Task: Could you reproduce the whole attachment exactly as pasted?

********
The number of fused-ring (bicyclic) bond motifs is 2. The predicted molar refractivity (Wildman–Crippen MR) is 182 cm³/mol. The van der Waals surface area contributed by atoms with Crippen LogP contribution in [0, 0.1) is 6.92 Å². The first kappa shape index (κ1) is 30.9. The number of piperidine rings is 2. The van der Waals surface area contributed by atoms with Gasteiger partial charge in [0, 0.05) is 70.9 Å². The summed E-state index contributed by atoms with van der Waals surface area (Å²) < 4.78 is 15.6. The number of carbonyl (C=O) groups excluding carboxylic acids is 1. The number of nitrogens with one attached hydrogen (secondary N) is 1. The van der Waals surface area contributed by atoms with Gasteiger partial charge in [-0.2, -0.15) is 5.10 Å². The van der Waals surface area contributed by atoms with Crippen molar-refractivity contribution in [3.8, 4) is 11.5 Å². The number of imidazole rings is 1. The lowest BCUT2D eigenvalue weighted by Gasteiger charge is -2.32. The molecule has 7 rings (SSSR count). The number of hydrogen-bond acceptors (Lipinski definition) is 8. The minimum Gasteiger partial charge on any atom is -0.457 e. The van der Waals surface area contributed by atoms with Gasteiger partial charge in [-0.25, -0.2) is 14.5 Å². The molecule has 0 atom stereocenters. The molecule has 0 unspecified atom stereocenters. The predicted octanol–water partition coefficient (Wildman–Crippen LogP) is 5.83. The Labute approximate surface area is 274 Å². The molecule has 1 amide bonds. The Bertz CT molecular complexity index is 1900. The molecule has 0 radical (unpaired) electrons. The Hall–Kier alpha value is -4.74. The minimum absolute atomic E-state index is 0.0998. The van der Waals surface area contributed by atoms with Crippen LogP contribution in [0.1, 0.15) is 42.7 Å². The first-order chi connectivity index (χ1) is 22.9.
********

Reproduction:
The number of fused-ring (bicyclic) bond motifs is 2. The predicted molar refractivity (Wildman–Crippen MR) is 182 cm³/mol. The van der Waals surface area contributed by atoms with Crippen LogP contribution in [0, 0.1) is 6.92 Å². The first kappa shape index (κ1) is 30.9. The number of piperidine rings is 2. The van der Waals surface area contributed by atoms with Gasteiger partial charge in [0, 0.05) is 70.9 Å². The summed E-state index contributed by atoms with van der Waals surface area (Å²) < 4.78 is 15.6. The number of carbonyl (C=O) groups excluding carboxylic acids is 1. The number of nitrogens with one attached hydrogen (secondary N) is 1. The van der Waals surface area contributed by atoms with Gasteiger partial charge in [-0.2, -0.15) is 5.10 Å². The van der Waals surface area contributed by atoms with Crippen molar-refractivity contribution in [3.8, 4) is 11.5 Å². The number of imidazole rings is 1. The lowest BCUT2D eigenvalue weighted by Gasteiger charge is -2.32. The molecule has 7 rings (SSSR count). The number of hydrogen-bond acceptors (Lipinski definition) is 8. The minimum Gasteiger partial charge on any atom is -0.457 e. The van der Waals surface area contributed by atoms with Gasteiger partial charge in [-0.25, -0.2) is 14.5 Å². The molecule has 0 atom stereocenters. The molecule has 0 unspecified atom stereocenters. The predicted octanol–water partition coefficient (Wildman–Crippen LogP) is 5.83. The Labute approximate surface area is 274 Å². The molecule has 1 amide bonds. The Bertz CT molecular complexity index is 1900. The molecule has 0 radical (unpaired) electrons. The Hall–Kier alpha value is -4.74. The minimum absolute atomic E-state index is 0.0998. The van der Waals surface area contributed by atoms with Crippen LogP contribution in [0.1, 0.15) is 42.7 Å². The first-order chi connectivity index (χ1) is 22.9.